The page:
I am fascinated by notebooks. Keeping one has never been a habit of mine, but I’m envious of those who do, and endlessly delighted when I’m able to flip through them. Snippets of inspiration, casually drawn sketches, even mundane observations—what’s in a notebook feels closer to a direct window upon the creative mind at work than any finished artistic product can. Especially with artists I admire, there is also the surreptitious thrill of seeing ideas that will one day fully flower, captured on the page in embryonic form.
The Windshield Wiper, the highly anticipated short film from animation star Alberto Mielgo, reminds me of my fondness for notebooks. Not due to any direct evocation, but because it is spiritually similar—the product of a gifted artist filtering their recollections and gathering material over time in raw, even hasty sketches. Drawn from the artist’s observations and experiences as a globe-hopping creative, and self-produced over the course of six years, the short is a series of vignettes that feels like a notebook has been turned over and shaken out. While there is something quixotic about trying to transpose the serendipity I love about notebooks into such a punishingly exact form as animation, Mielgo has accomplished something very close to that in this gorgeous, meandering treatise on Love.
A middle-aged man in a café serves as the framing device for the film as he proposes a naive question of, nonetheless, enormous implications—“what is Love?”. The following 13 minutes examine that question in evocative and open-ended scenarios ranging from the bloom of initial attraction to elderly partners separated by death. In between, there is courtship and sex, missed connections and despair. Threaded throughout is a generational critique, as Mielgo interrogates the changing definition and customs of love throughout time. Love is enormous, love is indefinable, but love is also specific and shaped by context. Mielgo attempts to situate himself and the viewer as an outside observer to its ever-changing pattern.
As with most vignette films, how effective you find the scenes will vary—I found one reoccurring scenario, where two potential lovers fail to notice each other at the supermarket because they are too absorbed in their dating apps, to be a rather tired treatment of digital-influenced alienation. However, another quick scene that plays out over text messages, I found unbelievably poignant. It depicts a young lover letting slip the depth of their attachment only to face the dreaded “…” staring back at them. Without fail though, each scene is lovingly rendered in an exquisite cinematic style designed to provoke maximum emotion.
That stylishness is of primary appeal to many of the director’s rabid fanbase, which numbers over 120k followers on Instagram and which counts Barry Jenkins as a member. His production company, Pastel, joined the project in 2019 and was critical to helping it to completion. An artist and commercial director of repute for many years, Mielgo’s star has been on the rise due to his heralded film, The Witness, which was a standout entry in the first season of the Netflix anthology series, Love Death + Robots, and his work on the acclaimed feature, Into the Spiderverse. His artistic style has attracted many admirers in animation-corners and is tremendously fresh, depicting a world recognizably our own, but with a razor-sharp aesthetic sensibility. The process he uses is not groundbreaking. For The Windshield Wiper, Mielgo painted all the film’s detailed backgrounds in Photoshop then the animation team, led by his longtime friend Leo Sanchez Barbosa of Leo Sanchez Studio, keyframe animated 3D characters into the scenes. Yet it produces an uncanny effect—stylized, but not fantastical, cinematographic, but not wedded to the bland photorealism of gaming.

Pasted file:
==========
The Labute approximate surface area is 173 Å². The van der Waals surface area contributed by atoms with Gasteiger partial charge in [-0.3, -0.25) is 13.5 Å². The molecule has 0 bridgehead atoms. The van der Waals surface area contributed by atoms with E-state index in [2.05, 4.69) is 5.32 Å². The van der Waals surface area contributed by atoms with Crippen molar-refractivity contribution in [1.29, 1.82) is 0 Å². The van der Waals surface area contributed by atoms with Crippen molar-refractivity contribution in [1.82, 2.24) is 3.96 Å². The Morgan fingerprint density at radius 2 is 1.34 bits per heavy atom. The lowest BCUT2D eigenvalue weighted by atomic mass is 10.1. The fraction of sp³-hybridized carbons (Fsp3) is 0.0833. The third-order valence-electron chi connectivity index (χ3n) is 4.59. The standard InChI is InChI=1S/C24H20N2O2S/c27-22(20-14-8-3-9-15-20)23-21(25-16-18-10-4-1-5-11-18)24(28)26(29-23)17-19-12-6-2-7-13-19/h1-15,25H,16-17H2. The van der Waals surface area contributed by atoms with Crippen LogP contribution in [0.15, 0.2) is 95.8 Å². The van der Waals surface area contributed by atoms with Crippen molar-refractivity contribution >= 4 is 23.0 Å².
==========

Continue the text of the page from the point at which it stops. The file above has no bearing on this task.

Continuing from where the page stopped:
There is a naturalism to the characters, that, at first blush, is often mistaken for rotoscoping, but Mielgo protests that his approach is, in fact, very traditional. Recent articles at Cartoon Brew and AWN.com dive into closer detail on the film’s technical aspects, and in both interviews, he equates his process with how golden-era Disney productions were made, only with a result that is both modern, and impossibly cool. It is this tension between realism and fantasy that I suspect is the appeal of his work. On the one hand, it is a fantasy of sorts, full of stylish locales worthy of a lifestyle influencer’s timeline and populated by gorgeous characters in hip styling set in dramatic compositions. And yet it is also recognizably real—in a medium defined by abstraction on the independent end, or cutesy, family-friendly gloss on the high-end, Mielgo dares to pursue a fidelity to life that is adult and unabashedly sexy. The Windshield Wiper, coming from a very personal place, and adapting many of Mielgo’s own experiences, is perhaps the clearest demonstration to date of his artistic voice, full of clip-worthy sequences that befit a gifted professional image-maker, but married to an impressionistic format filled with searching, messy moments of relatable emotion.
Being familiar with Mielgo’s work, The Windshield Wiper has been high on my “must-see” list since its premiere last year at the Cannes Director’s Fortnight, and I’m pleased to say that I am not disappointed. Since then, it has qualified for an Oscar and landed on the Academy’s 15-film shortlist for the Best Animation Short Subject award. Voting for the final nominees begins at the end of this month and as part of the team’s promotional push, we’re honored to have the opportunity to share The Windshield Wiper with you as a limited release. Whether you’re new to Mielgo’s work or a dedicated fan, enjoy this chance to experience this passion project from one of animation’s most distinctive artists.